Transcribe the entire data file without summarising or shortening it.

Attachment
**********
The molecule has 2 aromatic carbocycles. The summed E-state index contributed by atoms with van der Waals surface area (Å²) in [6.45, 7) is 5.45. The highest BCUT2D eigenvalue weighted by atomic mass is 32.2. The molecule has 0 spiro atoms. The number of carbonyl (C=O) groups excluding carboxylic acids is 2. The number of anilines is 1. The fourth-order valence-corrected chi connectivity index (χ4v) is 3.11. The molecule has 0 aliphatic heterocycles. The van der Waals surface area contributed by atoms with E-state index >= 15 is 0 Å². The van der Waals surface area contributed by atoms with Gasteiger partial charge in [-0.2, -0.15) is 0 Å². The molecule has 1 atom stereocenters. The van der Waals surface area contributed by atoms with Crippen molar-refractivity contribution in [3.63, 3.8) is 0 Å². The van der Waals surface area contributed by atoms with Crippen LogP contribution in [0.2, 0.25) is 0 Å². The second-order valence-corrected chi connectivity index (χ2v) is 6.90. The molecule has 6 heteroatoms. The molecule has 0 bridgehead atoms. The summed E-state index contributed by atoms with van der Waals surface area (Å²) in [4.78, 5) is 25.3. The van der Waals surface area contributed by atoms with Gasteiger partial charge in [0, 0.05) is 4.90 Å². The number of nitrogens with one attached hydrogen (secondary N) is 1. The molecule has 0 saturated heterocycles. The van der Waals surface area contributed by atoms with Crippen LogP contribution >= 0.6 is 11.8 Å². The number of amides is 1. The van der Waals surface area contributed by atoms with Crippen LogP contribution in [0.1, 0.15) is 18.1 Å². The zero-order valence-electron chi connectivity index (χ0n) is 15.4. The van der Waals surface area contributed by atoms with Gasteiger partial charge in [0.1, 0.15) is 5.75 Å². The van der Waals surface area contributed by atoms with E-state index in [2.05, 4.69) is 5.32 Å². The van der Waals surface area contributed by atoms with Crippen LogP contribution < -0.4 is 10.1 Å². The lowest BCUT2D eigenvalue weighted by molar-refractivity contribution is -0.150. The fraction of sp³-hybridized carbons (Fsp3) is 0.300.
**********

The molecule has 2 aromatic carbocycles. The summed E-state index contributed by atoms with van der Waals surface area (Å²) in [6.45, 7) is 5.45. The highest BCUT2D eigenvalue weighted by atomic mass is 32.2. The molecule has 0 spiro atoms. The number of carbonyl (C=O) groups excluding carboxylic acids is 2. The number of anilines is 1. The fourth-order valence-corrected chi connectivity index (χ4v) is 3.11. The molecule has 0 aliphatic heterocycles. The van der Waals surface area contributed by atoms with E-state index >= 15 is 0 Å². The van der Waals surface area contributed by atoms with Gasteiger partial charge in [-0.2, -0.15) is 0 Å². The molecule has 1 atom stereocenters. The van der Waals surface area contributed by atoms with Crippen molar-refractivity contribution in [3.63, 3.8) is 0 Å². The van der Waals surface area contributed by atoms with Crippen LogP contribution in [0.2, 0.25) is 0 Å². The second-order valence-corrected chi connectivity index (χ2v) is 6.90. The molecule has 6 heteroatoms. The molecule has 0 bridgehead atoms. The summed E-state index contributed by atoms with van der Waals surface area (Å²) in [4.78, 5) is 25.3. The van der Waals surface area contributed by atoms with Gasteiger partial charge in [0, 0.05) is 4.90 Å². The number of nitrogens with one attached hydrogen (secondary N) is 1. The molecule has 0 saturated heterocycles. The van der Waals surface area contributed by atoms with Crippen LogP contribution >= 0.6 is 11.8 Å². The number of amides is 1. The van der Waals surface area contributed by atoms with Crippen LogP contribution in [0.1, 0.15) is 18.1 Å². The zero-order valence-electron chi connectivity index (χ0n) is 15.4. The van der Waals surface area contributed by atoms with Gasteiger partial charge in [0.1, 0.15) is 5.75 Å². The van der Waals surface area contributed by atoms with E-state index in [2.05, 4.69) is 5.32 Å². The van der Waals surface area contributed by atoms with Crippen LogP contribution < -0.4 is 10.1 Å². The lowest BCUT2D eigenvalue weighted by molar-refractivity contribution is -0.150. The fraction of sp³-hybridized carbons (Fsp3) is 0.300.